There was a statistically significant association between the HHS and age (p = 0.0006; IRR = 0.9991, 95% CI: 0.9986,0.9996). For every 1-year increase in age, the mean HHS value decreased by 0.1% (Fig. 1, Tab. III).

A scattergram of the Harris Hip Score versus age. Maximum score = 100 points. Red - Canada; Black - Australia.

Harris Hip Score (HHS - maximum 100 points)

Participant age group Australia Ave Canada Ave Combined
Average HHS scores for Australian and Canadian cohorts, and the combined Australian and Canadian cohorts. There was no statistically significant association between HHS and nationality, adjusting for age (p = 0.5698); and adjusting for gender (p = 0.4888).
Ave = Average; Combined = Australian and Canadian participants combined in that age group.
<30 98.6958 98.9871 98.6501
30-39 97.6471 99.2309 98.4273
40-49 98.3113 96.8594 97.5887
50-59 97.7469 94.5135 96.1169
60-69 95.9384 92.2268 94.0772
70-79 95.5455 90.7230 93.0674
80+ 94.1500 79.6983 87.7525
Overall 96.5055 93.5727 95.64

There was no statistically significant association between HHS and gender (p = 0.1389); handedness (p = 0.5564); or nationality (adjusting for age (p = 0.5698); and adjusting for gender (p = 0.6997)). Australians reported HHS values 2.7% greater than Canadians, which was not statistically significant (Tab. III; p = 0.5698; IRR = 1.0055, 95% CI, 1.018-1.067).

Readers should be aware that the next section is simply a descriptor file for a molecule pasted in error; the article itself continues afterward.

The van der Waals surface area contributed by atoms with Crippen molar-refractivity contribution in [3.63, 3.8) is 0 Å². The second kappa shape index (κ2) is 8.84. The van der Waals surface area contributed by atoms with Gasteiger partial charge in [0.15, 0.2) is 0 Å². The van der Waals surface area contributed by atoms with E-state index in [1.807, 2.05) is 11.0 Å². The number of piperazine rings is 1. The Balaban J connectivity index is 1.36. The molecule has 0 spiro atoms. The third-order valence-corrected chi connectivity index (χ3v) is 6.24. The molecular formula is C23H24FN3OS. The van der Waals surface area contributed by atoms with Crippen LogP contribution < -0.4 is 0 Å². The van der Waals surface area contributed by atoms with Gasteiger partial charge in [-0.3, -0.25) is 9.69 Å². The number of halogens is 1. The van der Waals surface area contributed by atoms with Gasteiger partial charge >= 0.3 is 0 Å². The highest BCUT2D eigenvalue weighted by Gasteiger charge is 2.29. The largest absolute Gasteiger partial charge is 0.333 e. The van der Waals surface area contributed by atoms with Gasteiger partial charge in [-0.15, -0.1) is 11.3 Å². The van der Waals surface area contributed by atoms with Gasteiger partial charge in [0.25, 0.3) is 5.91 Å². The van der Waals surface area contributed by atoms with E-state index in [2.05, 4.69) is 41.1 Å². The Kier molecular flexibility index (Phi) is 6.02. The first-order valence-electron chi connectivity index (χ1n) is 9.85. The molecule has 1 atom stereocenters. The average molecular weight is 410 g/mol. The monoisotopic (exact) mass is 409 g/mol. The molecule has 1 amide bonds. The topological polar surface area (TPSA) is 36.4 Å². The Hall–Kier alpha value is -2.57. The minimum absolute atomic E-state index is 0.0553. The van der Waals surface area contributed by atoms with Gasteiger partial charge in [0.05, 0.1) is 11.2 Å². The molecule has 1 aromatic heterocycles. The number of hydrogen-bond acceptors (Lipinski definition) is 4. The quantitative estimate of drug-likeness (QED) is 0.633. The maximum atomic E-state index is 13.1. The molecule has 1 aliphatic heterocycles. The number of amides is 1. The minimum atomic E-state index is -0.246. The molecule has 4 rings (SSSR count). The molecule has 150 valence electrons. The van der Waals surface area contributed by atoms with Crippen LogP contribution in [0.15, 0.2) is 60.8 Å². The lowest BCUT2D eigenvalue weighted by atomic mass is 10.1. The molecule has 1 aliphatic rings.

Oxford Hip Score

There was a statistically significant association between the OHS and HHS (p<0.0001; IRR = 1.017, 95% CI:1.015,1.020). For every one unit increase in the OHS, the HHS value increased by 1.7%.

There was a statistically significant association between OHS and age, adjusting for nationality (p<0.0001; IRR = 0.9976, 95% CI: 0.9969,0.9983). For every 1-year increase in age, the mean OHS value decreased by 0.24% (Tab. IV).

Oxford Hip Score (OHS - maximum 48 points)

Participant age group Australia Ave Canada Ave Combined P value
Average OHS scores for Australian and Canadian cohorts, and the combined Australian and Canadian cohorts. There was a statistically significant association between the OHS and nationality, adjusting for age (p = 0.0490) and adjusting for gender (p = 0.0003). However, there was no statistically significant difference between the international cohorts when comparing specific age groups in participants <79 years of age. Participants >80 years of age had a larger variation in score and a statistically significant difference was observed between the international cohorts.
Ave = Average; Combined = Australian and Canadian participants combined in that age group.
<30 47.4015 47.5862 47.3613 0.9145
30-39 46.2353 46.9412 46.5771 0.6698
40-49 46.6702 44.6518 45.6499 0.1278
50-59 46.6389 45.0295 45.8259 0.1510
60-69 44.8169 42.7455 43.7713 0.0631
70-79 43.8044 41.1720 42.4558 0.0914
80+ 44.4500 33.7152 39.7160 <0.0001
Overall 45.3882 43.4493 44.88 0.0490

There was no statistically significant association between OHS and gender (p = 0.1350) or handedness (p = 0.4301).